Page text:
Anti-Mormon? Sherlock Holmes yanked from reading list
After a parent complained that it gave a negative portrayal of her Mormon religion, the Albemarle County School Board voted unanimously in agreement with a committee's recommendation to remove A Study in Scarlet, the first of Arthur Conan Doyle's Sherlock Holmes mysteries, from acceptable texts for teaching language arts to 6th grade readers.
With a 200-signature petition, over a dozen former Henley Middle School students appeared before the Board at its August 11 meeting to urge retention of the controversial story set in 19th century Utah.
The effort failed, as the committee agreed with complaining parent Brette Stephenson that the story contained "religious bias." Board member Diantha McKeel noted that since the school system seeks "age-appropriate" works of literature, the novel can still be taught at the 10th grade level.
Another speaker told the board that a child was recently asked on a school bus if the child had multiple moms, an apparent reference to the now officially banned Mormon practice of polygamy. The committee lamented the fact that some Mormon characters in the novel practice kidnapping, murder, and stalking.
"It could put a group of our students," said board member Eric Strucko, "in an unfair situation."
Later in the meeting, the Board voted to defer action on a plan to erect a cell phone tower whose transmitter would stand just 20 feet over the heads of second-graders at Stony Point Elementary School. A parent who works as a pathologist was among two speakers who noted that while the radiation emitted from such towers has not been proven dangerous, it has not been proven safe.
In other business, School Superintendent Pam Moran lamented the recent report showing that Albemarle joins nearly all Virginia school districts– 128 out of 132– in failing to make Adequate Yearly Progress, or AYP, on a set of federally mandated standards.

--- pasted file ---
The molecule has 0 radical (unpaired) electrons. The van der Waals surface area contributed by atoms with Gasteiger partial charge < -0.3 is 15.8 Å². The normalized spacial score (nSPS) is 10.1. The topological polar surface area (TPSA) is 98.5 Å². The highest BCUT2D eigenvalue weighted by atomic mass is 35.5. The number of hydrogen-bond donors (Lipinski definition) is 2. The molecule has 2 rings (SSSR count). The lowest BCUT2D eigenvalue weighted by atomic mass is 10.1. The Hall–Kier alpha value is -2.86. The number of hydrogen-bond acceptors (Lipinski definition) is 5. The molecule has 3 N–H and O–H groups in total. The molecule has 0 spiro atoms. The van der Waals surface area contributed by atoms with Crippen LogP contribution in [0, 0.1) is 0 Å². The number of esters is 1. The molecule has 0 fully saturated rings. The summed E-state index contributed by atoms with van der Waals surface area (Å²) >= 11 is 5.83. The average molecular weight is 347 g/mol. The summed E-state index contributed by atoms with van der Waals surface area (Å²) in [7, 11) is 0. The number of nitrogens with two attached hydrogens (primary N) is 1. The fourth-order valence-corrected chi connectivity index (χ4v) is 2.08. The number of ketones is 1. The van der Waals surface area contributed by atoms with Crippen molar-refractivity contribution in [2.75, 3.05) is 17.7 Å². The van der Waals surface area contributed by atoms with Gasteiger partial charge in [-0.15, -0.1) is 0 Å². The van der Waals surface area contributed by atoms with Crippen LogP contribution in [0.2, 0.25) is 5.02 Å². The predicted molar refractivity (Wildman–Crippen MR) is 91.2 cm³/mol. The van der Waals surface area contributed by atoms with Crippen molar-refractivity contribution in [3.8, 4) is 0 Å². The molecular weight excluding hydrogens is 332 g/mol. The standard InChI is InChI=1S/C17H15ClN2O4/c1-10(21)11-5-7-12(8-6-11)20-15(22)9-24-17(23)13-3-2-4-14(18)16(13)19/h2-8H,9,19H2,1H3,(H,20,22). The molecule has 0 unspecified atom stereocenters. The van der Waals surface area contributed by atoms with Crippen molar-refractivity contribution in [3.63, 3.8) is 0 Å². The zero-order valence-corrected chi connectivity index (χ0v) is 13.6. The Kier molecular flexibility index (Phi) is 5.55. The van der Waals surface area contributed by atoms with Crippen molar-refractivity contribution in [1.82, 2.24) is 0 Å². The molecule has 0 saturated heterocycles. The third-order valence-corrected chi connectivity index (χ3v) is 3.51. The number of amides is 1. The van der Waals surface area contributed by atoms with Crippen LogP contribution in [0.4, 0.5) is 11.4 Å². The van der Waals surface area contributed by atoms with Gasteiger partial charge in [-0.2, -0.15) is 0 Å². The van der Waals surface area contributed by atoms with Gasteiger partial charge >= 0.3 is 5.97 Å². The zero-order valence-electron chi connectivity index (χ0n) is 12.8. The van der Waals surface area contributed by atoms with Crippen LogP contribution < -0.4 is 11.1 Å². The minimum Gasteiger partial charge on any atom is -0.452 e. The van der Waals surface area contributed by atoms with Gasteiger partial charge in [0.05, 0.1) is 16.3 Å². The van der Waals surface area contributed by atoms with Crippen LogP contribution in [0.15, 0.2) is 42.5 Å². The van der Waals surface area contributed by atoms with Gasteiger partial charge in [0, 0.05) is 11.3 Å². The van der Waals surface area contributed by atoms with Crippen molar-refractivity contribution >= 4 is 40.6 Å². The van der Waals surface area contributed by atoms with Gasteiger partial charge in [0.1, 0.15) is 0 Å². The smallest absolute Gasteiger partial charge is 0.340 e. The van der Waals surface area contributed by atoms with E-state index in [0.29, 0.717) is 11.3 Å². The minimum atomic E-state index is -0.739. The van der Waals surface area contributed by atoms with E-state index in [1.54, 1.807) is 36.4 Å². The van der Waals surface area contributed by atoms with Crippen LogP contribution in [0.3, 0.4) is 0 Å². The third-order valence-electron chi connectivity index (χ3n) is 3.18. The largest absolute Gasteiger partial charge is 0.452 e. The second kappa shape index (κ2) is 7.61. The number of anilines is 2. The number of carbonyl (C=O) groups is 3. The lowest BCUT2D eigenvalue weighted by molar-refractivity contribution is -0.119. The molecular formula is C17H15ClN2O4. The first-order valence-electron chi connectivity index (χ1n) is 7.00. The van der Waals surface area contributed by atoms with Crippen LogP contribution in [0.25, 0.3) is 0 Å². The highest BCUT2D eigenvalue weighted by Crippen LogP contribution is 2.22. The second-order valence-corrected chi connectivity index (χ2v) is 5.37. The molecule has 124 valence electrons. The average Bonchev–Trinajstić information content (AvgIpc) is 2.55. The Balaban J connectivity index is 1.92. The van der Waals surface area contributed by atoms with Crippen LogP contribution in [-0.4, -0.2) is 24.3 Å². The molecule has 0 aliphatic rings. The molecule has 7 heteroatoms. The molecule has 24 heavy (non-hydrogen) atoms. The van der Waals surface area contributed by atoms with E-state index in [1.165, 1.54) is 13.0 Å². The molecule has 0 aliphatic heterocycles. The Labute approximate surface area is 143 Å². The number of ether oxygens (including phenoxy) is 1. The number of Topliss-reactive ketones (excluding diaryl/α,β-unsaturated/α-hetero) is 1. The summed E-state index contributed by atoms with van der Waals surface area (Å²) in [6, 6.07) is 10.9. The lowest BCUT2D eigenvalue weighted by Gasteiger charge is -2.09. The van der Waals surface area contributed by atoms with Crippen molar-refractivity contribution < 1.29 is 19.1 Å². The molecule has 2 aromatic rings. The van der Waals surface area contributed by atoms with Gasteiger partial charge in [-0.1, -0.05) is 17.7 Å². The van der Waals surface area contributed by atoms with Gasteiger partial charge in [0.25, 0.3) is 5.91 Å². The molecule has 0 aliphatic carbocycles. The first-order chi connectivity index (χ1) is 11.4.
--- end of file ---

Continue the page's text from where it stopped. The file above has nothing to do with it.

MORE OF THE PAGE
"I'm making a pretty strong statement to you tonight," Moran told the board as she blasted the guidelines that followed the 2001 education reform law as "onerous" and "unrealistic."
"Enough is enough," declared Moran, who joins a growing chorus seeking to overhaul the controversial law called No Child Left Behind.
Earlier in the day, the state Superintendent of Public Instruction, Patricia I. Wright, issued a press release saying that No Child Left behind has "outlived its usefulness."
Corrections: an early online version of this story attributed the how-many-mommies question to Stephenson when, in fact, it was another speaker. Also, slave-holding– although something reportedly present in the book– was not among the ills that the committee cited. So the reference has been stricken and replaced with "stalking." Also, prior to print publication, we removed reference to the state's Standards of Learning Program so as not to create confusion with the federal No Child Left Behind program.